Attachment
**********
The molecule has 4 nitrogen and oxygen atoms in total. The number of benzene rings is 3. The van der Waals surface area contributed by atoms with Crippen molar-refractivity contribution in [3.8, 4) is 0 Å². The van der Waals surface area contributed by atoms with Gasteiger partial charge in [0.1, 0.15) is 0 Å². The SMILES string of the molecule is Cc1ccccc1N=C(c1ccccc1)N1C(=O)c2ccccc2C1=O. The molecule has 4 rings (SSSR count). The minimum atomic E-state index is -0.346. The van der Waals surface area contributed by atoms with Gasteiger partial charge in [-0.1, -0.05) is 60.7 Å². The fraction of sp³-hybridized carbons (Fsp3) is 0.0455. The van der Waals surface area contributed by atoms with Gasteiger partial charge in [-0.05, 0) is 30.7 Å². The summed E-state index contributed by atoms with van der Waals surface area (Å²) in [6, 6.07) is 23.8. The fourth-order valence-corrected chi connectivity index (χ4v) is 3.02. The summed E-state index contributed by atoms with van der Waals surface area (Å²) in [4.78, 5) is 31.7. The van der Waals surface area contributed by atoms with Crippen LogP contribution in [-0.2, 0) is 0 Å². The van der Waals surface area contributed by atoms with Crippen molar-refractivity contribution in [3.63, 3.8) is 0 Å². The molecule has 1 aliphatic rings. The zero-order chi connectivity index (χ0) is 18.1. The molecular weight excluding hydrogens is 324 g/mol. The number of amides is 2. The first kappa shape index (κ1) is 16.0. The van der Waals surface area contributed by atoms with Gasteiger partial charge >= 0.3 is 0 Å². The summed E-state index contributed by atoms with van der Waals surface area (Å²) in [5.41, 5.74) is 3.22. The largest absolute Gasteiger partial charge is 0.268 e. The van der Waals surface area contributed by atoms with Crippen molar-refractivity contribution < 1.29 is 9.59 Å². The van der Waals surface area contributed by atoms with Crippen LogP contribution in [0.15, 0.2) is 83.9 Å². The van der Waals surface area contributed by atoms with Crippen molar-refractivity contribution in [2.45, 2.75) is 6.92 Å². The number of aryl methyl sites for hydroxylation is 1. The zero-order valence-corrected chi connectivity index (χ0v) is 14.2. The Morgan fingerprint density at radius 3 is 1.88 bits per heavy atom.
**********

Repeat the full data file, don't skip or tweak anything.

The molecule has 4 nitrogen and oxygen atoms in total. The number of benzene rings is 3. The van der Waals surface area contributed by atoms with Crippen molar-refractivity contribution in [3.8, 4) is 0 Å². The van der Waals surface area contributed by atoms with Gasteiger partial charge in [0.1, 0.15) is 0 Å². The SMILES string of the molecule is Cc1ccccc1N=C(c1ccccc1)N1C(=O)c2ccccc2C1=O. The molecule has 4 rings (SSSR count). The minimum atomic E-state index is -0.346. The van der Waals surface area contributed by atoms with Gasteiger partial charge in [-0.1, -0.05) is 60.7 Å². The fraction of sp³-hybridized carbons (Fsp3) is 0.0455. The van der Waals surface area contributed by atoms with Gasteiger partial charge in [-0.05, 0) is 30.7 Å². The summed E-state index contributed by atoms with van der Waals surface area (Å²) in [6, 6.07) is 23.8. The fourth-order valence-corrected chi connectivity index (χ4v) is 3.02. The summed E-state index contributed by atoms with van der Waals surface area (Å²) in [4.78, 5) is 31.7. The van der Waals surface area contributed by atoms with Crippen LogP contribution in [-0.2, 0) is 0 Å². The van der Waals surface area contributed by atoms with Crippen molar-refractivity contribution in [3.63, 3.8) is 0 Å². The molecule has 1 aliphatic rings. The zero-order chi connectivity index (χ0) is 18.1. The molecular weight excluding hydrogens is 324 g/mol. The number of amides is 2. The first kappa shape index (κ1) is 16.0. The van der Waals surface area contributed by atoms with Gasteiger partial charge >= 0.3 is 0 Å². The summed E-state index contributed by atoms with van der Waals surface area (Å²) in [5.41, 5.74) is 3.22. The largest absolute Gasteiger partial charge is 0.268 e. The van der Waals surface area contributed by atoms with Crippen molar-refractivity contribution < 1.29 is 9.59 Å². The van der Waals surface area contributed by atoms with Crippen LogP contribution in [0.15, 0.2) is 83.9 Å². The van der Waals surface area contributed by atoms with Crippen molar-refractivity contribution in [2.45, 2.75) is 6.92 Å². The number of aryl methyl sites for hydroxylation is 1. The zero-order valence-corrected chi connectivity index (χ0v) is 14.2. The Morgan fingerprint density at radius 3 is 1.88 bits per heavy atom.